January 08, 2011

Notes on CES 2011

I just returned to Philly from five days at International CES in Las Vegas. It was my third time there, and I don't feel like I'm sick of it yet (a lot of the veterans I talk to seem to start dreading it by the 9th or 10th time.)

A few notes, some of them with links to articles I published during the show:

- I stayed at the Riviera. Never, ever do that. It's like a little piece of Atlantic City right on the Vegas Strip. It's just old, and not in a good way- and the Internet that I was paying $15 a day for didn't work, at all, which is sort of a problem when you're an online editor like I am. In fact, the only place in Vegas with dependable WiFi during CES week is... the airport. Which is the opposite of every other city.

- Unfortunately this year I didn't get to spend as much time on the show floor as I normally do- I was at a lot of speeches, panels, and in meetings, so I only was able to walk the halls on a couple of occasions. The Intel, Sony and Samsung booths were awesome as usual, although the bottleneck between the Intel and Microsoft booths in the Central Hall were impossible to navigate every time I went through.

- It's all about the tablets! All I can say is that tablets are absolutely everywhere, the prices are going to come down rapidly, and I can't imagine any of them unseating the iPad anytime soon. The Droid-like Xoom from Motorola looked pretty cool, and I was impressed with the Vizio VIA Tablet as well. I was standing behind Engadget's Joanna Stern when she did this Toshiba Tablet hands-on- those things take awhile, apparently. (See my article about Toshiba's glasses-free 3D and tablet.)

- I went to the Microsoft keynote with Steve Ballmer on Wednesday night, and wasn't really wowed by anything except for the Kinect/Netflix demo. As for Avatar Kinect, their new feature in which you and your friends can create avatars and have an online conversation- that's just something I can't imagine anyone ever doing.

- I saw 50 Cent, who I heard was going to be there, outside the South Hall Thursday. I was waiting in line for a mens' room in a corner of the lobby- CES is so male-heavy that the mens' room always has a line and the womens' never does- when I heard a voice yell "is that a private bathroom?" When a security guard said yes, five large men suddenly pushed into the area, and an sixth, smaller man darted into the bathroom. That was Fitty, it appears, and the rest were his entourage.

- Friday night I went to the annual Leaders in Technology Dinner, in which the keynote was an "interview" between Arianna Huffington and Reed Hastings, the CEO of Netflix. Honestly, I would've preferred Hastings had given the speech solo. Huffington kept cracking jokes about Jeff Bewkes' shot at Hastings earlier in the week, even though it was clear that no one in the room had any idea what she was talking about. This was one of those events where the people sitting at the table with me had much more illuminating things to say than the people on stage.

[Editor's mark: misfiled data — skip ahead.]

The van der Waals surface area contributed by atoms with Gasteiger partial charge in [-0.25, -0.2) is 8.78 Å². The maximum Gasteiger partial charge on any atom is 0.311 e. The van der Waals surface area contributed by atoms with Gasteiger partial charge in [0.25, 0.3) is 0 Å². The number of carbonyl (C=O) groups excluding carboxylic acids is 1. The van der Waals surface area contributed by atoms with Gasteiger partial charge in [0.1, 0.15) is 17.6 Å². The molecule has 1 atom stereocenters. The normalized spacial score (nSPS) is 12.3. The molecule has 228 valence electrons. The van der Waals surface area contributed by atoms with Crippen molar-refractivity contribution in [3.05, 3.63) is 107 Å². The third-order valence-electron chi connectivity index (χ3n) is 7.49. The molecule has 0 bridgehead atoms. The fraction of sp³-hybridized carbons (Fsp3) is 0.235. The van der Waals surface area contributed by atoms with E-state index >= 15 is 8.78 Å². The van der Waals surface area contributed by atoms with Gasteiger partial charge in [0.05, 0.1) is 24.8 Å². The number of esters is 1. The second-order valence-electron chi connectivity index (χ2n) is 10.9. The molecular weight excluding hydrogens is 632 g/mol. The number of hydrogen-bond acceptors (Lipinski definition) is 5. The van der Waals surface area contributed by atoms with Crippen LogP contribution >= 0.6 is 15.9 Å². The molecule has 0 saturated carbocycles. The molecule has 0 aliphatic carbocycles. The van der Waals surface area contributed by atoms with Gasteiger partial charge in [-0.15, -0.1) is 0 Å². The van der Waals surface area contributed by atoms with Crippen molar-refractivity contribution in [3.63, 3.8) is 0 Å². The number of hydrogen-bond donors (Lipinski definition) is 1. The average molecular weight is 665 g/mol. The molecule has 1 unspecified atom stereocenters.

- I met a couple of guys who work for iRobot, the maker of the Roomba. One of them knew about DJ Roomba, while the other didn't.

- I went to FCC Chairman Julius Genachowski's annual one-on-one interview with CEA's Gary Shapiro, in which Genachowski 1) talked about spectrum, over and over again, 2) Didn't take any questions from the audience, 3) Darted out of the room as soon as the speech was over, and 4) Did not, at any point mention net neutrality. Oh well, at least he's not threatening to censor video games. (See my E-Gear article.)

- I saw a panel of movie directors- Michael Mann, Oliver Stone and Baz Luhrmann- at the Panasonic booth, where they talked up Blu-ray and clips were shown of their films. For Mann- rather than "Heat," "The Insider," or anything else, they showed the super-bloody climax of "Last of the Mohicans," in which several people die violently. Luhrmann at one point likened over-produced Blu-ray editions to "a friend who's had too much surgery and you can't recognize them anymore"- hmm, a shot at Nicole Kidman? In a clip they showed of "Moulin Rouge," I was reminded of the long-ago time in which Nik could actually move her face. As for Stone, he came across as surprisingly not-nuts. (See my E-Gear article.)

- The Verizon keynote, which I covered for Dealerscope, not only did not introduce a Verizon iPhone, but it didn't introduce any new 4G products either (that was at a press conference later that day.) In fact, the part that wowed everyone wasn't even from Verizon- it was a Google engineer's demo of the new Honeycomb version of Android for tablets.

- The absolute best panel of the show was in an off-the-beaten path room upstairs in the North Hall and the room was barely half-full. A panel of Hollywood people who shared how they use Twitter and social media to spread their content, on stage were: "Lost" producers Carlton Cuse and Damon Lindelof, comic and "Chat Show" host Kevin Pollak, "The Shield" and "Terriers" producer Shawn Ryan, "Shit My Dead Says" Tweeter (and writer) Justin Halpern and Amy Aquino, the veteran actress who is now secretary/treasurer of the Screen Actors Guild. Best of all, I got to meet them all- I warned Pollak that Larry King was at the show, and was able to let Aquino know of my family's longtime love for "Brooklyn Bridge," on which she played the mom.

- Audiovox introduced a bunch of stuff- charging stations, docks, and "personal sound amplifiers," which are like hearing aides only they're sold over-the-counter and not FDA-regulated. Here's my Dealerscope article.

- Here's my story about Orb Networks' new Blu-ray system. I've been using the Orb TV device all the time for everything from Netflix streaming to Noah slideshows.

And here's Farhad Manjoo making a very strong argument that it's all a waste of time.

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